The Family (2013)
Here's the thing about Luc Besson. To American critics, he's the "thinking man's action director" thanks to his work on several of the most esteemed action films of the '90s -- Nikita, The Fifth Element, and Léon: The Professional are all considered classics of the genre. Even his lesser films, like Taken (which he wrote, but didn't direct), are often compared favorably to American action films. But if you ask European (especially French) critics, they'll tell you that Besson is the French version of Michael Bay, a man who may have once had talent but has since sold out for mainstream success, aping Hollywood for the last decade or so. His few successes, like The Extraordinary Adventures of Adele Blanc-Sec, are more than balanced out by crap like the Taxi and Transporter series. The Family is a perfect example of the latter Besson, standing as a terminally unfunny Mafia comedy whose solid performances and all-too-brief action scenes do almost nothing to redeem it, illustrating why so much of the filmmaker's output in the last decade has never seen the light of day across the Pond.
The Family is about a former mob boss (Robert De Niro), his wife (Michelle Pfeiffer), and their two kids (Dianna Agron and John D'Leo) living in France under witness protection as the Blakes, where their gangster attitudes force their handler, FBI agent Robert Stanfield (Tommy Lee Jones), to constantly shuffle them from town to town before the mob back home realizes that the guys they're after are running around causing chaos. Said chaos forms about two-thirds of the movie, and includes De Niro writing his memoirs and breaking a plumber's legs for being late, Pfeiffer blowing up a supermarket because its employees were making anti-American jokes about her, and D'Leo and Agron raising hell at their lycee by getting revenge on bullies and falling in love with teachers. The jokes are not only rarely funny to start with, relying almost entirely on worn-out Mafia stereotypes that Analyze This (which also starred De Niro) was making fun of fourteen years ago, but none of them ever do anything to move the plot forward. Family Guy is officially forgiven for its non sequitur "manatee gags", as at least a lot of those were actually funny even when the show was at its worst, while here I wondered when something was finally going to happen. And sure enough, when the Mafia finally does find out that the "Blakes" are in France, they figure this out in one of the most insultingly stupid ways possible, with a school newspaper finding its way from France to New York via Rube Goldberg-style mechanisms that would've made the actual Rube Goldberg shake his head in disbelief. This film possesses not a single thought in its head that isn't eye-rollingly braindead.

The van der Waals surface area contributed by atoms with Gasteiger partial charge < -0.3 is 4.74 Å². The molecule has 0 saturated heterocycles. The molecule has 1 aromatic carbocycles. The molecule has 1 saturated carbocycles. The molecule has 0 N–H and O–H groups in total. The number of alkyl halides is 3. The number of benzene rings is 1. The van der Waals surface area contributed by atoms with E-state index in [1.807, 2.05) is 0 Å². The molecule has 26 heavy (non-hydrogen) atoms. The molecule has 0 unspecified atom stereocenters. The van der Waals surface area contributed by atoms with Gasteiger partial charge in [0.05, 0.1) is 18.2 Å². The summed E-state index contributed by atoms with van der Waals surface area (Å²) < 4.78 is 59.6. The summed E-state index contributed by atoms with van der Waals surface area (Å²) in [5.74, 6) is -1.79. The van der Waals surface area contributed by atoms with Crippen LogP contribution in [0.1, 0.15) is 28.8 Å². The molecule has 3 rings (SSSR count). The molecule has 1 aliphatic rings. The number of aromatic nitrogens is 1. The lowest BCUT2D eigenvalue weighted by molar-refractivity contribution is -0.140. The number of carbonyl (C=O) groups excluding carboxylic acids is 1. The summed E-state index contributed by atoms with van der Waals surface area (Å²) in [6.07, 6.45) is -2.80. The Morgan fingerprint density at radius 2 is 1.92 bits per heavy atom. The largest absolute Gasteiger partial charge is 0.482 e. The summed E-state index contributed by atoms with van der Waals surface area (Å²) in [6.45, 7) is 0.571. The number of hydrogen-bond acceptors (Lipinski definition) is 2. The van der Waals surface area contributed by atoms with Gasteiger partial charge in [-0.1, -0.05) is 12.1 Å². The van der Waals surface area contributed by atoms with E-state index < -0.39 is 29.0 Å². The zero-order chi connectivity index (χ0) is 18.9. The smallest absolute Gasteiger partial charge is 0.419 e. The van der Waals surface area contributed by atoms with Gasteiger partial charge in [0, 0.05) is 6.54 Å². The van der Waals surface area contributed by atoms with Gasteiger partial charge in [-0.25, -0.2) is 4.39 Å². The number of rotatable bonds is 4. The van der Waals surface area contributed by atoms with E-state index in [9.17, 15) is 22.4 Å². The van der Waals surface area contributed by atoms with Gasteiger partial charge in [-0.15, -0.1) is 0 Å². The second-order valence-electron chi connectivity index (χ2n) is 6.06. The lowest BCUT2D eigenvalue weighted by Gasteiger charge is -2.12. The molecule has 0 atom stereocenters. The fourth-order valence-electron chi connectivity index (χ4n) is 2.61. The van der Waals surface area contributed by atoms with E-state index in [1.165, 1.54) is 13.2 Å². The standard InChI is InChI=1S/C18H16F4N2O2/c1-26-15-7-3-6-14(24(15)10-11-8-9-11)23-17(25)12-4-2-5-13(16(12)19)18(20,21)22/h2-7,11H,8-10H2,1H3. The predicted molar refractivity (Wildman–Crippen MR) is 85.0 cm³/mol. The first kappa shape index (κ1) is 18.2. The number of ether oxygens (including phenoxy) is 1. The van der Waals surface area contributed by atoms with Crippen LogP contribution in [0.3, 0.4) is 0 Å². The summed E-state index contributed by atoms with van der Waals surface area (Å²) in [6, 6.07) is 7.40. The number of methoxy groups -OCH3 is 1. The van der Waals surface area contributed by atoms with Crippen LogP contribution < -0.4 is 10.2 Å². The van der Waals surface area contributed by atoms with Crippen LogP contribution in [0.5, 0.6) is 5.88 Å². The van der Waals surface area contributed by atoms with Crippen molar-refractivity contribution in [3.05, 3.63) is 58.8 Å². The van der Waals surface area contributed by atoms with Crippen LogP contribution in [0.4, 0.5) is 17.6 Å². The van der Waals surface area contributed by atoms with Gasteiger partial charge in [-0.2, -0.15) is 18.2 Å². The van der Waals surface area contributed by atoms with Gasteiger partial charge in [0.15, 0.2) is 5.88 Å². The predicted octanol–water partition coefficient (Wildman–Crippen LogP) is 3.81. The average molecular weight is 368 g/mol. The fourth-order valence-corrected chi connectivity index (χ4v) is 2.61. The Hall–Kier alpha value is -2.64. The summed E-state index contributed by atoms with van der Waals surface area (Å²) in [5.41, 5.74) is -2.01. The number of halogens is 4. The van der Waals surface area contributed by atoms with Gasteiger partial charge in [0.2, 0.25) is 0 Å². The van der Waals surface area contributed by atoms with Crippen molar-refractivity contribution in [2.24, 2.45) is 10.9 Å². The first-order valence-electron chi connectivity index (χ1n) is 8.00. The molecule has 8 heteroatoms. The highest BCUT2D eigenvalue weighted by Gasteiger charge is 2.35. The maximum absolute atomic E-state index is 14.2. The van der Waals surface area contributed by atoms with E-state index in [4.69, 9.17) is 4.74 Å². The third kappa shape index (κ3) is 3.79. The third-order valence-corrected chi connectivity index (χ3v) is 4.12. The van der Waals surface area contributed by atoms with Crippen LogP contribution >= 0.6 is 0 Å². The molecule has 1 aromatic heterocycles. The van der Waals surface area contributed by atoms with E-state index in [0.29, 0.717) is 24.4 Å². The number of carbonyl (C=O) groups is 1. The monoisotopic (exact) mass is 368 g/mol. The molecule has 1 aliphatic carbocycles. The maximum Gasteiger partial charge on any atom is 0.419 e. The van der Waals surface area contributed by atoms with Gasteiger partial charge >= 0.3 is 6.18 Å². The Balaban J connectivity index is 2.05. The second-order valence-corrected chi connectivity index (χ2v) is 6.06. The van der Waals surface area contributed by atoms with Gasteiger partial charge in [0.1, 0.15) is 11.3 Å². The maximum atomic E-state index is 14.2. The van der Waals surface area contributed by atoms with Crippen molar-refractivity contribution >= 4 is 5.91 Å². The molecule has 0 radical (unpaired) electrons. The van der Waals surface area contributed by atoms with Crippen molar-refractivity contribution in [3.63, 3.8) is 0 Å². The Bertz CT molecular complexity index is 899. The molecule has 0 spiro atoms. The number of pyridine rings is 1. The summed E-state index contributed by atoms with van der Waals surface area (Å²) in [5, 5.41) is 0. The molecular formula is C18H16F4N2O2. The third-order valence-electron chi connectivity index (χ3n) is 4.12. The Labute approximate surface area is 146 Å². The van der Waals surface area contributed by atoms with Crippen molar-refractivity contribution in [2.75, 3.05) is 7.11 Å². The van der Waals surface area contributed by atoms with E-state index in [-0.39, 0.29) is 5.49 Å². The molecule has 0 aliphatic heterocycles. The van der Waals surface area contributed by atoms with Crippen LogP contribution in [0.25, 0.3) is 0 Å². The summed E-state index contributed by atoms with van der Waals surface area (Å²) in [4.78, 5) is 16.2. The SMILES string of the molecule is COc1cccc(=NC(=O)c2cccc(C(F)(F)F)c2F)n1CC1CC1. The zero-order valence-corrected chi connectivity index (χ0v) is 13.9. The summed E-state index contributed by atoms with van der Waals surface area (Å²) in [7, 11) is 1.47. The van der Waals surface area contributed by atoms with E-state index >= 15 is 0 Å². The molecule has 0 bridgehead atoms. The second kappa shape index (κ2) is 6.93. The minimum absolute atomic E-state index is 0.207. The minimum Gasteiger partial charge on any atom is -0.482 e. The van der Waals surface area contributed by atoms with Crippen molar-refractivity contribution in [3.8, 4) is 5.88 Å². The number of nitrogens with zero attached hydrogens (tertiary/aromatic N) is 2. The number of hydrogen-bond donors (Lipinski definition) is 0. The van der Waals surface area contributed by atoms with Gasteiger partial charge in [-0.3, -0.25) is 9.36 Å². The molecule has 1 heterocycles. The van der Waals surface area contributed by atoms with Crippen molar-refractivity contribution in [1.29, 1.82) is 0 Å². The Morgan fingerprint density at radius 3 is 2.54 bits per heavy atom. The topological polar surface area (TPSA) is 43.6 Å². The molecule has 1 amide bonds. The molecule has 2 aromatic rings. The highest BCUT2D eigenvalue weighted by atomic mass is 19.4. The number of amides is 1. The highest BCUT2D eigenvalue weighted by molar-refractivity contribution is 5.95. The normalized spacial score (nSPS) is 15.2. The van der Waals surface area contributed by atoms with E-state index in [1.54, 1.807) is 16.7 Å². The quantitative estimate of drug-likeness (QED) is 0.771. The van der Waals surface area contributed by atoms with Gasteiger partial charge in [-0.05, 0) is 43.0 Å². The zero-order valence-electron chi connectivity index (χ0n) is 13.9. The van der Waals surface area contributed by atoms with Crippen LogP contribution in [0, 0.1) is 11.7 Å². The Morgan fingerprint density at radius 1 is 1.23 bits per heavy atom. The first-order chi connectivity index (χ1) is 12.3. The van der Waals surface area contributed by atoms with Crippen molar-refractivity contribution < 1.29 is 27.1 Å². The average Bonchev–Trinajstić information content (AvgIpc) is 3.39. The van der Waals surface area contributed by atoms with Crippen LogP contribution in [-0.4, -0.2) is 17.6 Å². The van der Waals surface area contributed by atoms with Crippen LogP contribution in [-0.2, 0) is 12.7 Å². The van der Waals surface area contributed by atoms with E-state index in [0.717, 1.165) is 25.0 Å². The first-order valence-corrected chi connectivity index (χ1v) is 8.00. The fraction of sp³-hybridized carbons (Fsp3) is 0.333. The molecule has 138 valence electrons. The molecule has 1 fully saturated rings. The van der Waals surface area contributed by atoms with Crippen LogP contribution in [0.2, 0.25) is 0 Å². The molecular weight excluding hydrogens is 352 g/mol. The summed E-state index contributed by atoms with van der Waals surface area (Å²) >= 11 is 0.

Not even talented actors like Robert De Niro, Michelle Pfeiffer, Tommy Lee Jones, and Dianna Agron can redeem this trash. All of them are wasted here in subplots that never go anywhere or hold any sway on the events of the film. Likewise, the final confrontation between the "Blakes" and the Mafia, when it does come, lasts all of ten minutes, at least half of which are buildup where we see goons in black coats stalking characters that we don't give a whit about. The action scenes themselves, what few there are, are fun to watch, illustrating why Besson should have perhaps stuck to directing instead of also writing this film, leaving the script in the hands of those who knew what they were doing.
Score: 1 out of 5
This is a painfully dull film, with nonsensical humor that frequently left me cold and not even a whole lot of decent action to liven it up. Easily among the worst action films or comedies that's come out this year.
Now, for the second film I saw in my double feature...
Insidious: Chapter 2 (2013)
Insidious: Chapter 2 is a film that veers dangerously close to camp and incoherence on more than one occasion. The set pieces can get so ridiculous, and the acting (especially from some of the ghosts) so over-the-top, that one can only conclude that it was deliberate, given the slam-dunk awesomeness of James Wan's The Conjuring just two months ago. After all, Wan and writer Leigh Whannell are continuing on from the story of the first Insidious, whose third act took a turn for the crazy and unexpected by entering a dark nightmare world straight out of Silent Hill (minus the walls of flesh and rust). I wondered just how they were going to pull off a sequel to Insidious given how it ended the way it did, and with Insidious: Chapter 2, I had my answer. For better or worse, they went all-out bonkers.